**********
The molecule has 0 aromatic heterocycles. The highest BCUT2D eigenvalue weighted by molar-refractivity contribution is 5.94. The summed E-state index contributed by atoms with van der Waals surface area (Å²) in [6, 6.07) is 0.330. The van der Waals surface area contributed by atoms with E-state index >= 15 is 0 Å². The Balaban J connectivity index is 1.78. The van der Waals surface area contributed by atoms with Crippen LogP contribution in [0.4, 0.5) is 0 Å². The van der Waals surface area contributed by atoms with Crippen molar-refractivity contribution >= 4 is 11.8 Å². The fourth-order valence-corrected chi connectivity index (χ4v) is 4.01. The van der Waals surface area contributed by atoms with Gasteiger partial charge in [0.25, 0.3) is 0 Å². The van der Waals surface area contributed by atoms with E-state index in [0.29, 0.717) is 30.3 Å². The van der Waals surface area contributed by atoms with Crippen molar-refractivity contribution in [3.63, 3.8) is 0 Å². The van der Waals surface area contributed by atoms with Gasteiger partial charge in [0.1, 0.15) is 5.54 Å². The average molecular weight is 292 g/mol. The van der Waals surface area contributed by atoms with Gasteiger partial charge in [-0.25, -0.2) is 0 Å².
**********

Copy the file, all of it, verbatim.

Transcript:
The molecule has 0 aromatic heterocycles. The highest BCUT2D eigenvalue weighted by molar-refractivity contribution is 5.94. The summed E-state index contributed by atoms with van der Waals surface area (Å²) in [6, 6.07) is 0.330. The van der Waals surface area contributed by atoms with E-state index >= 15 is 0 Å². The Balaban J connectivity index is 1.78. The van der Waals surface area contributed by atoms with Crippen LogP contribution in [0.4, 0.5) is 0 Å². The van der Waals surface area contributed by atoms with Crippen molar-refractivity contribution >= 4 is 11.8 Å². The fourth-order valence-corrected chi connectivity index (χ4v) is 4.01. The van der Waals surface area contributed by atoms with Gasteiger partial charge in [0.25, 0.3) is 0 Å². The van der Waals surface area contributed by atoms with E-state index in [0.29, 0.717) is 30.3 Å². The van der Waals surface area contributed by atoms with Crippen molar-refractivity contribution in [3.63, 3.8) is 0 Å². The van der Waals surface area contributed by atoms with Gasteiger partial charge in [0.1, 0.15) is 5.54 Å². The average molecular weight is 292 g/mol. The van der Waals surface area contributed by atoms with Gasteiger partial charge in [-0.25, -0.2) is 0 Å².